Friday, October 15, 2010

Update on Sara Kruzan: Please Write Letters of Support to Free Her from Prison for Killing Her Pimp "Who Use[d] His Manhood to Break You In"

I have posted on Sara before (see *this* post). Here is the latest.

From Ed Herzog:

Earlier this year I was in contact with each of you about Sara Kruzan, the young woman in California who was a victim of human trafficking and was sentenced to life in prison for killing her pimp.  At the time, Sara was up for resentencing and was requesting letters of support for her trial.  Since then, her trial has been postponed multiple times and is now scheduled for February 14th.

In the meantime, a clemency petition was filed asking California Governor Schwarzenneger to commute Sara's sentence to time served.  Sara is once again requesting letters in support of her freedom.  Letters should be sent to the following address:

Governor's Office:
Governor Arnold Schwarzennegger
State Capitol Building
Sacramento, CA 95814
Phone: 916-445-2841
Fax: 916-558-3160

There are also a couple of online petitions that can be signed:

Further details about Sara's clemency petition can be found here:

Many thanks for your support!  I know Sara greatly appreciates everyone who supports her during her quest for freedom.


A Conversation Between Ruchira Gupta of Apne Aap and Gloria Steinem (U.S. white feminist) on Male-Pimp Ruled Sex Trafficking and Sexual Slavery

Part 1 of 4:

Part 2 of 4:

Part 3 of 4:

Part 4 of 4:

35th Annual American Indian Film Festival in San Francisco, CA: November 5 - 13, 2010 ECD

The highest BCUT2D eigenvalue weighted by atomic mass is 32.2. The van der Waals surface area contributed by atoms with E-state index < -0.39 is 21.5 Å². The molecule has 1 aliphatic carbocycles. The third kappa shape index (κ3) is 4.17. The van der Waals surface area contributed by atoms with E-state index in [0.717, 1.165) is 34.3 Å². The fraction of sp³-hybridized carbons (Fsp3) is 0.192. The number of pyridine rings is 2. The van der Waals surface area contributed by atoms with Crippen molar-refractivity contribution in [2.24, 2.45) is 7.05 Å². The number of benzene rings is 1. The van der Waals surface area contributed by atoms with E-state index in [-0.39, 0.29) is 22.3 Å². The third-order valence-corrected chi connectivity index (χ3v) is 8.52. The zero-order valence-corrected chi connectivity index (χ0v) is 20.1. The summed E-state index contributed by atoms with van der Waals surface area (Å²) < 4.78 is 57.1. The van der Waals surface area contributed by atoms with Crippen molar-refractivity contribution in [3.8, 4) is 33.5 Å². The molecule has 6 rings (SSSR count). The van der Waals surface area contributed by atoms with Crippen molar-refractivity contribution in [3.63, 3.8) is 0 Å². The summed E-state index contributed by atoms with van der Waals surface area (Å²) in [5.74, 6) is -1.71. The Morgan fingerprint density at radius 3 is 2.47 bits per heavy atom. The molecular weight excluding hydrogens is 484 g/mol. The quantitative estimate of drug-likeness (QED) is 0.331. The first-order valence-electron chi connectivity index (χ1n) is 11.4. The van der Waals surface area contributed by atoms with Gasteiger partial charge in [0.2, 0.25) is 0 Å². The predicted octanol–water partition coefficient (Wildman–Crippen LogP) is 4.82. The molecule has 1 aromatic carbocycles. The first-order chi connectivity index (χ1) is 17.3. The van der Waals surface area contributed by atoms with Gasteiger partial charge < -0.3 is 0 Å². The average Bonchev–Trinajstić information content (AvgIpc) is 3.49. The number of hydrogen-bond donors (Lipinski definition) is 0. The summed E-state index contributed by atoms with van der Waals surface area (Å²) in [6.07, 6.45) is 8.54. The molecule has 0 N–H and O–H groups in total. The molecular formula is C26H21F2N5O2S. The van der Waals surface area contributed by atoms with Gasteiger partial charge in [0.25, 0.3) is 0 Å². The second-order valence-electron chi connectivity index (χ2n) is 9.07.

What follows is from Brenda Norrell at Censored News. Please click on the title to link back.

SAN FRANCISCO American Indian Film Festival

Image: Black Horse Woman • Terrance Guardipee ©2010


35th annual American Indian Film Festival
recognizes National American Indian Heritage Month
Nov. 5--13, 2010
SAN FRANCISCO —National American Indian Heritage Month is celebrated every year in November to honor and recognize the original people of this land. The first “American Indian Day” was declared by the State of New York in 1916, but a month long recognition of Native Americans was not achieved until 1990. In that year President George H. W. Bush signed a joint congressional resolution designating November 1990 as National American Indian Heritage Month.

The American Indian Film Institute (AIFI) encourages the broader community to recognize the significance of National American Indian Heritage Month and support organizations and events that foster historical and cultural values inherent to native peoples.

Since 1975, the American Indian Film Festival has presented over 2000 films providing inspiration and educational value to the community-at-large and support for Native film projects. AIFI encourages filmmakers to bring to the broader media culture the Native voices, viewpoints and stories that have been historically excluded from mainstream media; to develop Indian and non-Indian audiences for this work; and to advocate tirelessly for authentic representations of Indians in the media.

The 35th annual American Indian Film Festival, presented over nine days, will run Nov. 5-13 at the Landmark Embarcadero Center Cinema, One Embarcadero Center, Promenade Level; and conclude Nov. 11-13 at the Palace of Fine Arts, 3301 Lyon St. @ Bay Street. The American Indian Film Festival will premiere over 80 new feature films, shorts, public service, music videos and documentaries of USA American Indian and Canada First Nation communities.

Some highlights include: Feature Documentary, A Good Day to Die, a bio pick of AIM Activist, Dennis Banks on Nov. 11; AIFI’s Tribal Touring Program, a Summer Indian youth film workshop program supported by Yocha Dehe Wintun Nation, CA; Federated Indians of Graton Rancheria, CA; Nisqually Indian Tribe, WA on Nov. 12 at Pier 39 Theatre; AIFI’s American Indian Motion Picture Awards Show which honors filmmakers, actors and showcases contemporary Native American talent, on Saturday, November 13, 6:00 pm at the Palace of Fine Arts.

Complete Film Festival Schedule to be posted October 4th under the Film Festival section.
The American Indian Film Institute (AIFI) is a non-profit media arts center founded in 1979 to foster understanding of the culture, traditions and issues of contemporary Native Americans.